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Geschreven door  Hannah Ashfield
in Filosofie
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Why does music move us? part 3

The sense of hearing and the passions (continued)

Sensible knowledge and the passions

         We observe first of all that all forms of sensible knowledge give rise to affective tendencies or emotions in us. We experience emotion when we see someone we love; the smell of baking bread or brewing coffee gives rise to a desire in us. These affective tendencies are a certain tension in us whereby we are turned towards, inclined to the sensible reality that attracts us, or on the other hand we are repelled by it and want to flee it if it is an evil rather than a good for us. These emotions I experience necessarily presuppose a sensitive knowledge of the reality, obviously, and yet sensible knowledge of itself does not involve my being drawn towards the object known. The sensible knowledge I have of a reality comes from the reality itself, but the emotion I experience comes from within me; it links me to the reality that attracts me, in a link that is not a physical corporal link (implied in my being drawn towards it is precisely a distance between myself and the reality) but is an intentional, affective link – a spiritual and sensible link.

         If we consider very carefully, we see that the reality I am drawn towards is not desired for its particular qualities – its colours, its shape, etc. – but is desired in as much as it is a good for me, i.e. capable of bringing me a certain perfection, a certain fullness, a pleasure. (It is thanks to the internal sense we call the cogitative faculty that a reality is grasped in as much as it suits me, is good for me, is connatural to me.) And thus we see that whereas sensible knowledge is an intentional assimilation of a reality’s qualities, and that the presence of that reality is thus a necessary condition for that assimilation, these affective tendencies or emotions are not an assimilation but a tendency towards a reality in as much as it is good for us, and therefore do not require the physical presence of the reality in question; just thinking of the person we love is enough to experience the affective link whereby we are drawn towards him. Indeed we ‘suffer’ under sensible realities more profoundly in our affective tendencies than in our sensible knowledge because in these affective tendencies we are drawn to realities as they exist in themselves which is not the case with sensible knowledge, where it is only the sensible qualities of a reality that we ‘suffer’ or receive.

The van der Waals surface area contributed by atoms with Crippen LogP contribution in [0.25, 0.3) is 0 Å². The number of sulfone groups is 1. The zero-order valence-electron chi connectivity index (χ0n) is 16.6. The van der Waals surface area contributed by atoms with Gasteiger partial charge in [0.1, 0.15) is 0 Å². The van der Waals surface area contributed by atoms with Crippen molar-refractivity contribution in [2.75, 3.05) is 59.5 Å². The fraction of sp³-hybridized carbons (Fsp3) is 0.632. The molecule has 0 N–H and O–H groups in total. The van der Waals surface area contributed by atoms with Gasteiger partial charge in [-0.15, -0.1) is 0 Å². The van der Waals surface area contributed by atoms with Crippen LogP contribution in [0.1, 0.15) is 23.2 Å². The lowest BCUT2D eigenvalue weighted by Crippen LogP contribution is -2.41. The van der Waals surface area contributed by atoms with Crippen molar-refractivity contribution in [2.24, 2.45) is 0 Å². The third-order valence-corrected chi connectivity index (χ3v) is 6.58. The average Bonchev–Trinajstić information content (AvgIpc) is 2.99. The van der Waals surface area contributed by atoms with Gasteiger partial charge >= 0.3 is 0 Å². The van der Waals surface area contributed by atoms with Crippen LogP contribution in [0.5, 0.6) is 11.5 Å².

Sensible knowledge, as we have seen, involves a certain physical alteration in the relevant receptive organ, and there seems to be also a physical alteration in the body involved in our affective tendencies; we know how emotions can affect us physiologically, can bring about physical changes in the body. It is indeed one’s whole self, body and soul that is drawn towards a sensible good. If these emotions or affective tendencies put us in a certain state of tension whereby we are taken hold of and drawn towards a reality, the passions appear specifically as the affective movements resulting from these affective tendencies. In an analysis of the passions we can distinguish two, as it were, ‘sets’ of passions.  There are those passions which are concerned directly with the sensible good or evil – the passions of the concupiscible: we experience a love for a good; we desire to be united with it; we know a joy when an effective union with that good is realised. On the other hand we feel hatred for an evil; rather than desiring it we want to flee it; we are sad when we are unable to escape it.  In between the ‘affective tendency towards’ and the ‘effective union with’, is the distance that separates me from the reality. There are then a second set of passions that are concerned with the good in as much as it is difficult to reach, or the evil in as much as it is difficult to escape – the passions of the irascible: there is the hope of being united with the good, but when it seems that this is no longer possible comes the opposite movement of despair. When faced with a danger or evil we experience fear, but the hope of victory may transform this fear into boldness. Finally, there is anger when an evil appears that attacks or damages the proper order of things, the order between myself and the good or evil. The irascible passions will always terminate in the concupiscible passions, given that they are concerned with overcoming obstacles to those concupiscible passions. It is in the movement that the passions are, therefore, that I effect a change in the distance that exists between myself and the sensible reality that I know and towards which I am drawn or from which I am repelled.

       Thus we see that if the sense of hearing alerts me to the presence of a reality and to its distance from me, this sensible knowledge of reality immediately concerns the passions. Also, if the affective tendencies are not dependent on the physical presence of the sensible reality, concerned as they are, not with that reality’s sensible qualities but with that reality in as much as it is a good, we can start to see why music, which does not represent any sensible object, might be particularly linked with the affective tendencies, if it yet manages to convey a sense of good or evil in the affective or spiritual order. In order to see why sounds might be able to do this, we shall next consider what sound itself is in more detail.
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